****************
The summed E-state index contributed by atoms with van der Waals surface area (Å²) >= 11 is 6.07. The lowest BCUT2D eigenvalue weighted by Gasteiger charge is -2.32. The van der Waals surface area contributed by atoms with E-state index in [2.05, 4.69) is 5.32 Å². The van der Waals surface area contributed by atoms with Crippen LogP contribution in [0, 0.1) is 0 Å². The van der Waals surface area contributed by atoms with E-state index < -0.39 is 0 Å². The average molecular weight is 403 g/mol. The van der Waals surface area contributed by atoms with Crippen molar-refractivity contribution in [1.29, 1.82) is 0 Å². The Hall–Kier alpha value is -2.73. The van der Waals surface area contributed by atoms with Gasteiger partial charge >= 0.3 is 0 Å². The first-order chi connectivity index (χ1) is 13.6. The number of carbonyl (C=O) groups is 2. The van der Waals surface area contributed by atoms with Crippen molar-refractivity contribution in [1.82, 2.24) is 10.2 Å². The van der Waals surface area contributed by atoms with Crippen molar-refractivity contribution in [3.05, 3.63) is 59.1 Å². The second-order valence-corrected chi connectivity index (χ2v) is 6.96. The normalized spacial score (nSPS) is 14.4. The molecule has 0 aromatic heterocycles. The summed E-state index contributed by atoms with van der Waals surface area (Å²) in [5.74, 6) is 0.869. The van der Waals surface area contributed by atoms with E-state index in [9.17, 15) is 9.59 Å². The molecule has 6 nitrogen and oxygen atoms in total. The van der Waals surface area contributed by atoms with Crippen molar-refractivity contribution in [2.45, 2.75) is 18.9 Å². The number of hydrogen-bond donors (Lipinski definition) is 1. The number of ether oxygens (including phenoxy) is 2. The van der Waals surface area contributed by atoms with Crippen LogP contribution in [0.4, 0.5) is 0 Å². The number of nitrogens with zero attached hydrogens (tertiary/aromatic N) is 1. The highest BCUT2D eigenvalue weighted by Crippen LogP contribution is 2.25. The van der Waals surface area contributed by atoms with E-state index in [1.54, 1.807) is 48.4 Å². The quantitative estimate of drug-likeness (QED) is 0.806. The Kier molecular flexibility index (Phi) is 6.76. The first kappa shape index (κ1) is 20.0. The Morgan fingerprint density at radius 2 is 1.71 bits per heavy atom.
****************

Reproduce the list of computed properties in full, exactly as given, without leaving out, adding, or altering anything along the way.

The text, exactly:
The summed E-state index contributed by atoms with van der Waals surface area (Å²) >= 11 is 6.07. The lowest BCUT2D eigenvalue weighted by Gasteiger charge is -2.32. The van der Waals surface area contributed by atoms with E-state index in [2.05, 4.69) is 5.32 Å². The van der Waals surface area contributed by atoms with Crippen LogP contribution in [0, 0.1) is 0 Å². The van der Waals surface area contributed by atoms with E-state index < -0.39 is 0 Å². The average molecular weight is 403 g/mol. The van der Waals surface area contributed by atoms with Crippen molar-refractivity contribution in [1.29, 1.82) is 0 Å². The Hall–Kier alpha value is -2.73. The van der Waals surface area contributed by atoms with Gasteiger partial charge >= 0.3 is 0 Å². The first-order chi connectivity index (χ1) is 13.6. The number of carbonyl (C=O) groups is 2. The van der Waals surface area contributed by atoms with Crippen molar-refractivity contribution in [1.82, 2.24) is 10.2 Å². The van der Waals surface area contributed by atoms with Crippen molar-refractivity contribution in [3.05, 3.63) is 59.1 Å². The second-order valence-corrected chi connectivity index (χ2v) is 6.96. The normalized spacial score (nSPS) is 14.4. The molecule has 0 aromatic heterocycles. The summed E-state index contributed by atoms with van der Waals surface area (Å²) in [5.74, 6) is 0.869. The van der Waals surface area contributed by atoms with E-state index in [9.17, 15) is 9.59 Å². The molecule has 6 nitrogen and oxygen atoms in total. The van der Waals surface area contributed by atoms with Crippen molar-refractivity contribution in [2.45, 2.75) is 18.9 Å². The number of hydrogen-bond donors (Lipinski definition) is 1. The number of ether oxygens (including phenoxy) is 2. The van der Waals surface area contributed by atoms with Crippen LogP contribution in [0.4, 0.5) is 0 Å². The number of nitrogens with zero attached hydrogens (tertiary/aromatic N) is 1. The highest BCUT2D eigenvalue weighted by Crippen LogP contribution is 2.25. The van der Waals surface area contributed by atoms with E-state index in [1.54, 1.807) is 48.4 Å². The quantitative estimate of drug-likeness (QED) is 0.806. The Kier molecular flexibility index (Phi) is 6.76. The first kappa shape index (κ1) is 20.0. The Morgan fingerprint density at radius 2 is 1.71 bits per heavy atom.